My daughter came back from several years in Paris with the firm conviction that every bra should have at least one matching panty. And that every piece of lingerie should be the best quality you can afford. It took a little convincing, but now I quite agree with her. And I must say that, even in the short time I’ve been making my own under-goodies, I’ve noticed that there’s something about setting a matching panty down next to a bra that seems to make the bra look even better. Especially a beautiful, unique, hand-made bra!
So today I’ll show you the steps that go into making a color-blocked, high-waisted panty; I’m planning this to coordinate with my newly-finished second bra. I’ll be using my OhhhLulu Betty High-waisted Panty pattern (the same one I used when I made my first bra and panty).
Here’s my second bra, with some materials I pulled out to see if they’d coordinate:
This panty is divided into panels: center front, center back, and side pieces that connect the front and back (no side seams). These panels can be used to create color-blocking, so I’m planning to use the black lace layered over the turquoise for the front panel, black lace alone for semi-sheer sides, and the turquoise Spandex alone for the back panel.
Once my pieces are all cut, including the crotch lining cut from pre-washed cotton knit, the first thing I need to do is baste my 2 front panel layers together. But first, as with the pieces for my second bra, I’m finding it really helpful to lay everything out— it’s so much easier to understand what I need to do when I can see the whole project like this:
Tip: When sewing with stretchy fabrics, I almost always use a shallow zig-zag stitch, as shown in the basting here, which is quite flexible. Machine settings vary, but my settings are: stitch length = 3.0, stitch width = 1.5. (I use this when sewing garments with knits as well.)
Now I’m ready to start seaming! I’ll basically work my way around the panty, front to back: sew side panels to front, then back to side panels.
Before I sew the side panels to the back, I need to take care of the crotch lining first. It took me a while to get this part straight, so I’ll show you how to put the layers together. (This technique, used commonly in ready-to-wear panties, results in an enclosed seam, rather than having an exposed seam in a sensitive area.)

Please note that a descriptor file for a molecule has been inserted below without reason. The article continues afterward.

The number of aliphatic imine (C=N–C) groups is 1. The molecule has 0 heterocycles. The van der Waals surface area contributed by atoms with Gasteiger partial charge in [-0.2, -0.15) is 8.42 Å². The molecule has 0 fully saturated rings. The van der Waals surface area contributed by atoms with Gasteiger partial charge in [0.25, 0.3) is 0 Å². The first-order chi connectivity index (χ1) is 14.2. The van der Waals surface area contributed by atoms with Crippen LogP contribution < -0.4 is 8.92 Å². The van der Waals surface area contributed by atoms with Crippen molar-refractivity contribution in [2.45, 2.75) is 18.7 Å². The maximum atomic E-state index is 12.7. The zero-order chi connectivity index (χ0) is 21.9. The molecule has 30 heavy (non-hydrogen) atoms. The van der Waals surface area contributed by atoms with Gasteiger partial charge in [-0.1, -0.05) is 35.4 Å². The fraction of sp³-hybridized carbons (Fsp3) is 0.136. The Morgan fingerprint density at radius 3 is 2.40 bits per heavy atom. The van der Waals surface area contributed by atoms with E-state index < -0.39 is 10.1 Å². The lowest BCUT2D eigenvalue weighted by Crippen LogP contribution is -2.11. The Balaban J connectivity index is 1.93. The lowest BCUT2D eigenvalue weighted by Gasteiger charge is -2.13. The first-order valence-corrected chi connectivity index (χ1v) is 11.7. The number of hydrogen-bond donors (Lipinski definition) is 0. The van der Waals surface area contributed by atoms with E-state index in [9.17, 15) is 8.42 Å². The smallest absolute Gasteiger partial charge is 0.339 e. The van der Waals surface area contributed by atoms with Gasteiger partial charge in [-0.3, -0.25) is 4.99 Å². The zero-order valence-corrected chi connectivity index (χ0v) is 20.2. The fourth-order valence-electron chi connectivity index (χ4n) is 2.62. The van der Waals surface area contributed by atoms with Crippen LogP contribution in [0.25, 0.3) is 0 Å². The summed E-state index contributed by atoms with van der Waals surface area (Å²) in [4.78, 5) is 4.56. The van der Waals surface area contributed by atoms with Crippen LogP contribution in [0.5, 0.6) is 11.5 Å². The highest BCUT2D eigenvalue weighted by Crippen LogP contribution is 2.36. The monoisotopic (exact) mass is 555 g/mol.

And here, all 3 layers are pinned together:
After stitching the crotch seam and turning the layers right-side out, here’s what it looks like:
Now I’ll just finish off the crotch by stitching down the remaining turned-under edge. (Is it just me, or is there something strange about the word “crotch”?? Probably just me.)
Note: The pattern suggests either serging this raw edge or finishing it with zig-zag stitching; personally, I like turning the edge under and stitching it in place, although I might not always want that additional bit of bulk with certain fabrics.
Now all that’s left to do is sew the side panels to the back panel, and add the elastic trim!
Almost done! Now for the elastic, which I’ll sew on with the same 2-stitching-pass method I used for the elastic on my second bra. The only additional thing I need to do is to seam the elastic ends together first; I’ll do this for the waist, and for the 2 legs, because I want a continuous loop of elastic going around these circular parts of my panty.
Tip: How big should your elastic pieces be? I cut mine to fit smoothly around the leg and waist openings, with no extra length; this means that I will need to stretch the elastic while sewing it down, but only very slightly.
It’s a little fiddly, seaming the elastic ends together. Use the same small zig-zag stitch as for the rest of the panty, and back-stitch the whole seam for security.
A look at the 2-step stitching process (for more details on this, see my last post):
Done! (Wow, I’ve been saying that a lot lately— you have to love these projects that are so quickly finished!)
Here’s my finished high-waisted panty, along with the bra it coordinates with!
You know, it just now occurred to me to suggest that, even if you don’t want to tackle making your own bras, you can still make panties to coordinate with the bras you buy. You know how those matching panties add up when you’re buying them— making your own takes very little fabric, and most likely less time than a trip to your local mall.
Okay, that’s it for today! Next time, I’m going to step back for a minute and make some notes and observations about my bra-and-panty-making adventure. Nothing major, just a few things I thought you’d like to know at this point. After that? I’ve got an even quicker panty project planned: a lace-trimmed thong, which will also coordinate with this bra! (I can already see my lingerie wardrobe increasing exponentially!)
OhhhLuluSews (on Etsy)
The Betty High-waisted Panty pattern from OhhhLuluSews
To see some examples of their patterns already sewn up, visit OhhhLulu!